PUBLISHED: 4:37 PM on Wednesday, April 11, 2007
Some fear of new fees for flying
In Alaska small planes take sick people to the doctor and shuttle ailing pets to veterinarians.

They carry freight, mail, even pizza to outlying communities. In the summer they fly tourists by the thousands over glaciers and to remote fishing holes. The Last Frontier has more pilots per capita than any other state.

Many are worried about a Federal Aviation Administration plan that would more than triple fuel taxes for general aviation aircraft. This group includes small planes and helicopters--all aircraft other than military and scheduled commercial airline flights.

The FAA said it needs a new funding system to pay for an upgrade to the air traffic control system. This involves moving from outdated radar and radio-based equipment to satellite navigation technology. The Administration said it will help prevent gridlock in the sky. The FAA funding bill is now working its way through the U.S. senate. A companion bill is expected soon from the house.

Juneau's air taxi operators outnumber those offering car service.

Typically the owners of these small companies are multi-taskers. They fly and fix planes, keep the books and answer the phones. Ed Kiesel is co-owner of Ward Air. When he started flying in the 1980s he said he bought gas from an uncle and paid about 50 cents per gallon. Today in Juneau that's up to five dollars. The FAA's new funding proposal would add 50 cents in tax for every gallon. The cost for short hops around the region could increase by ten dollars.

Kiesel said he would have to pass that cost onto customers. "This afternoon I'm heading out to Green's Creek Mine, to Hawk Inlet and then to the Snettisham power plant. I just flew a couple out to the Herbert Glacier to celebrate their anniversary. They'd all be affected," he said.

Last year the Juneau International Airport hired a new manager. Dave Palmer's office overlooks a paved runway and the snow-covered floatplane pond. That's where Palmer lands his Cessna in warmer weather. He said the FAA's proposal would reduce costs for major airline carriers by about 20 percent per year, and increase them for small plane operators. Palmer said that's unfair because general aviation aircraft require few services from the FAA. When he wants to fly, all he does is check with the FAA's weather service and files a flight plan with its administrators. "As big an issue as the increase for fuel is the issue that it could go to a dollar next year or they could decide, in addition to the fuel tax, they need to start charging us to land our planes or to file a flight plan," observes Palmer.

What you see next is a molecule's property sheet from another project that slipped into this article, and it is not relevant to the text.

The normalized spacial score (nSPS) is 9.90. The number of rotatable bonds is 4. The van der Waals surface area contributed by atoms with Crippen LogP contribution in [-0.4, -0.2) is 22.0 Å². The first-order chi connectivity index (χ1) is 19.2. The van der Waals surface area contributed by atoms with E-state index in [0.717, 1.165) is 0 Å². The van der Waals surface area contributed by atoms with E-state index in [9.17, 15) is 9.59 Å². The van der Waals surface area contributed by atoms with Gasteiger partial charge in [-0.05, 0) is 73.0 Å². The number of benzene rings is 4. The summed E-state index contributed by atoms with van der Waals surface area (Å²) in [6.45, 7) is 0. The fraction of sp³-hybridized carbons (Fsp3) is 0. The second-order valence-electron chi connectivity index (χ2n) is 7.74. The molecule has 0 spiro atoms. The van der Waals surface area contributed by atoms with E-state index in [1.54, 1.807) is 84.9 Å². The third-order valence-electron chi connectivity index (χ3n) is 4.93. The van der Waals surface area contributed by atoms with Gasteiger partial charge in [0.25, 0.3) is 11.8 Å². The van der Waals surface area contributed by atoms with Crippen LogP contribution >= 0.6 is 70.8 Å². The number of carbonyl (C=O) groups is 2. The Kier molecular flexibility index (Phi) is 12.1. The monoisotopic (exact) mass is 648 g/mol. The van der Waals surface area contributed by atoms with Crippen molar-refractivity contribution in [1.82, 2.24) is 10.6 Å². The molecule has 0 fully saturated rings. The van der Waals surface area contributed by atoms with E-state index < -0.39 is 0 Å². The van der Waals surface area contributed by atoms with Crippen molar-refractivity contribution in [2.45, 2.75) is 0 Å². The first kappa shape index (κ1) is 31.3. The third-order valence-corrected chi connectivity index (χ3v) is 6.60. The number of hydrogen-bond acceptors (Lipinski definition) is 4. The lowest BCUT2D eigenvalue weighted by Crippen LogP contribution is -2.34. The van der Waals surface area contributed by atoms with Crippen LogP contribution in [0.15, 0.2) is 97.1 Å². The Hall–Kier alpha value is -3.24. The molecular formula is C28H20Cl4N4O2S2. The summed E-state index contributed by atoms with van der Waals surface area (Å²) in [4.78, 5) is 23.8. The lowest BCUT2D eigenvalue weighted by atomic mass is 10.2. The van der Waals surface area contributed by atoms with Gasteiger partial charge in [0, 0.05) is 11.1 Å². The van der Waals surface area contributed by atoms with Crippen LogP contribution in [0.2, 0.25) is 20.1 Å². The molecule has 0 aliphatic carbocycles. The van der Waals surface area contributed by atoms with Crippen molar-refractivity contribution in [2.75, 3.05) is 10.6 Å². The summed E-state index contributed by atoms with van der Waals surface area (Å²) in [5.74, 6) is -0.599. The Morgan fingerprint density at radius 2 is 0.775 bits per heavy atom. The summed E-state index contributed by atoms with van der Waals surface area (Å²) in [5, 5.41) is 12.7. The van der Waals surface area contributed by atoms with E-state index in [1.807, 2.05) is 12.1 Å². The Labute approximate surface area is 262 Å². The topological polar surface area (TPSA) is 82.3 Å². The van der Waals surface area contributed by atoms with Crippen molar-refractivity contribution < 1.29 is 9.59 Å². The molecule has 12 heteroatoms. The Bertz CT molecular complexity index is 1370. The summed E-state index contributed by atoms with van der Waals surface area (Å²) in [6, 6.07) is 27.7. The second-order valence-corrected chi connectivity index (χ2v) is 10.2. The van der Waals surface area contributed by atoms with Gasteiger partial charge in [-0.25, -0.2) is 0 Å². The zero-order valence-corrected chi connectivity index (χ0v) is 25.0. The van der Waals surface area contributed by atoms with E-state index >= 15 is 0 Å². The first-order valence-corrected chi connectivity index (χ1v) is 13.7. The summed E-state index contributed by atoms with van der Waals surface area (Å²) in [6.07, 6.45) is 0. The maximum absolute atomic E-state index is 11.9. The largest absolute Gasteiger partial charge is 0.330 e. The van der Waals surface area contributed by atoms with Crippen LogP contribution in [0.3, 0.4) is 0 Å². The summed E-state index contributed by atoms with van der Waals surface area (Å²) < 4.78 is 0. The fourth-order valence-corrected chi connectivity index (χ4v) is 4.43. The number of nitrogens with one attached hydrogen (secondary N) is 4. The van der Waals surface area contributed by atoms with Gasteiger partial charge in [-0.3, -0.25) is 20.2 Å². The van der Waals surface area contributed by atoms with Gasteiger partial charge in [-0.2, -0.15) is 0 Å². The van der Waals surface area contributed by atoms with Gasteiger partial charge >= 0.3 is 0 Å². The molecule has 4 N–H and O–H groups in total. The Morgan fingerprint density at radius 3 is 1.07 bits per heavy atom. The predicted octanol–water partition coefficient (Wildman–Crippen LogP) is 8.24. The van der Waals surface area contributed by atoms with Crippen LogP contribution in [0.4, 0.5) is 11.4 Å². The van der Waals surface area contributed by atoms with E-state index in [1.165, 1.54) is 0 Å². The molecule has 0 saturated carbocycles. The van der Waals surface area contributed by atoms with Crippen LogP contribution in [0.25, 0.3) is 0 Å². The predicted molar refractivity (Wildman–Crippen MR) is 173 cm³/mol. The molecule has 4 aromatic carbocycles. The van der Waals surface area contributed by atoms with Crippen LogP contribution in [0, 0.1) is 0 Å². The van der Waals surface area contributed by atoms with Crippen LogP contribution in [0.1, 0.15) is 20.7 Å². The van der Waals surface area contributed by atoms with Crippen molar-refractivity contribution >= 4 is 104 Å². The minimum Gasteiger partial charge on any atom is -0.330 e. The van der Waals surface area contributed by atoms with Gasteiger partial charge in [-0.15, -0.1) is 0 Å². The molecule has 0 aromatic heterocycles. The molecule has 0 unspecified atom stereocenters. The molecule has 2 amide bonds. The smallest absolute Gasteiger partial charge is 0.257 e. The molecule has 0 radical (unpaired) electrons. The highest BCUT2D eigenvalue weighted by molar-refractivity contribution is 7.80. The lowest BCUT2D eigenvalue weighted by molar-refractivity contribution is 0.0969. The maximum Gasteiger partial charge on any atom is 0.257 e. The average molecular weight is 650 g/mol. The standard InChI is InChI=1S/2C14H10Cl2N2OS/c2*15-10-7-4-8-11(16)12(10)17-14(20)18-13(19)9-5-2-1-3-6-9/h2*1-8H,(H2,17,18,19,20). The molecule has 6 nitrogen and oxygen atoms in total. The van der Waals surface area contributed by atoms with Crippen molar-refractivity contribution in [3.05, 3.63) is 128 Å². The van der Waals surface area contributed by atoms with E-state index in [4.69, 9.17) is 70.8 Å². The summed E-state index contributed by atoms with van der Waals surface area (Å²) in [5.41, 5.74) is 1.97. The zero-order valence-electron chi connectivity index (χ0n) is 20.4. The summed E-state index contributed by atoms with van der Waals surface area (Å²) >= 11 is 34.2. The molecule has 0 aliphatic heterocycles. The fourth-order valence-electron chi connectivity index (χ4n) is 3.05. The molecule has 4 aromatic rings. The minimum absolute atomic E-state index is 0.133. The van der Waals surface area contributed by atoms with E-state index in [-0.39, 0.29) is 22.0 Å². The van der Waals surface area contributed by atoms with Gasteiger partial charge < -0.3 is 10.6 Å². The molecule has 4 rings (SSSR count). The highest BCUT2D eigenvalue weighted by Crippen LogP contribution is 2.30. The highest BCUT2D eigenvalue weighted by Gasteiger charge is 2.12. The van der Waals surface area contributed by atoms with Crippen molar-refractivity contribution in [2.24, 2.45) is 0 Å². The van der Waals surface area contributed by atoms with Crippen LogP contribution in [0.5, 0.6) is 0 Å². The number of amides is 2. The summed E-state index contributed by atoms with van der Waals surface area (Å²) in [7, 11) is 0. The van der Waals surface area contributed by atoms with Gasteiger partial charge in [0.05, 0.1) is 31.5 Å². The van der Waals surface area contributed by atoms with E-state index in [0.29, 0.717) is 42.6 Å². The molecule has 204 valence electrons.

There are discrepancies over who uses how much of the FAA's system and how this will change in the future.

Hank Price is an FAA spokesperson based in Washington, DC. He said commercial airlines pay 95 percent of the cost for the air transport system. But they account for only 73 percent of its workload. He said the new proposal is designed so that all users shell out their fair share. It's also supposed to reflect a large increase in sky traffic.

"Recently we had our FAA forecast conference and the numbers are pretty staggering. Take-offs and landings at commercial airports are going to increase each year by 1.4 million on average. And if you look out to 2020, general aviation is going to be increasing by 59 percent," he said.

U.S. Senator Ted Stevens said pilots should expect a cost increase, but he's not in favor of the proposed tax. At an annual meeting with state legislators in March, he warned its consequences would be dire.

"The idea of putting that kind of a burden on general aviation would collapse the basic local transportation system for cargo and for people," he said.

The FAA's budget is usually reauthorized every five years. It expires on September 30.

Small plane owner Kiesel hopes a reauthorization won't change an Alaska way of life. "Flying is such an integral part of life around here. It's hard to imagine not having airplanes around, but it's getting so expensive people are going to have to start coming up with an alternative," he said.